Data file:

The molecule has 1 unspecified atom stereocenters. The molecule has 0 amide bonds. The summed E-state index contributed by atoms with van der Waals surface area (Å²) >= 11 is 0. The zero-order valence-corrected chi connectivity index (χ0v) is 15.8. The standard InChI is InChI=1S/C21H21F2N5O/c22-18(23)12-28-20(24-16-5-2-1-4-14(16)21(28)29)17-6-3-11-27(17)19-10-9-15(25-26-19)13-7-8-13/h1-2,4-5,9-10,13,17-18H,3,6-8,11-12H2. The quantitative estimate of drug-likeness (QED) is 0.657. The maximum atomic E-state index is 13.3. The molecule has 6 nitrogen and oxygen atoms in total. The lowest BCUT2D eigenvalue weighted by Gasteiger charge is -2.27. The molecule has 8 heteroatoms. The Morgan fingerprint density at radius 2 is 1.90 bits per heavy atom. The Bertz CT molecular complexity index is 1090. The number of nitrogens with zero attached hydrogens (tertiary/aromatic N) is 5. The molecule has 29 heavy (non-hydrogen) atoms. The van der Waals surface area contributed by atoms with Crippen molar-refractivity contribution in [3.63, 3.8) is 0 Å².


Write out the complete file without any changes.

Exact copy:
The molecule has 1 unspecified atom stereocenters. The molecule has 0 amide bonds. The summed E-state index contributed by atoms with van der Waals surface area (Å²) >= 11 is 0. The zero-order valence-corrected chi connectivity index (χ0v) is 15.8. The standard InChI is InChI=1S/C21H21F2N5O/c22-18(23)12-28-20(24-16-5-2-1-4-14(16)21(28)29)17-6-3-11-27(17)19-10-9-15(25-26-19)13-7-8-13/h1-2,4-5,9-10,13,17-18H,3,6-8,11-12H2. The quantitative estimate of drug-likeness (QED) is 0.657. The maximum atomic E-state index is 13.3. The molecule has 6 nitrogen and oxygen atoms in total. The lowest BCUT2D eigenvalue weighted by Gasteiger charge is -2.27. The molecule has 8 heteroatoms. The Morgan fingerprint density at radius 2 is 1.90 bits per heavy atom. The Bertz CT molecular complexity index is 1090. The number of nitrogens with zero attached hydrogens (tertiary/aromatic N) is 5. The molecule has 29 heavy (non-hydrogen) atoms. The van der Waals surface area contributed by atoms with Crippen molar-refractivity contribution in [3.63, 3.8) is 0 Å².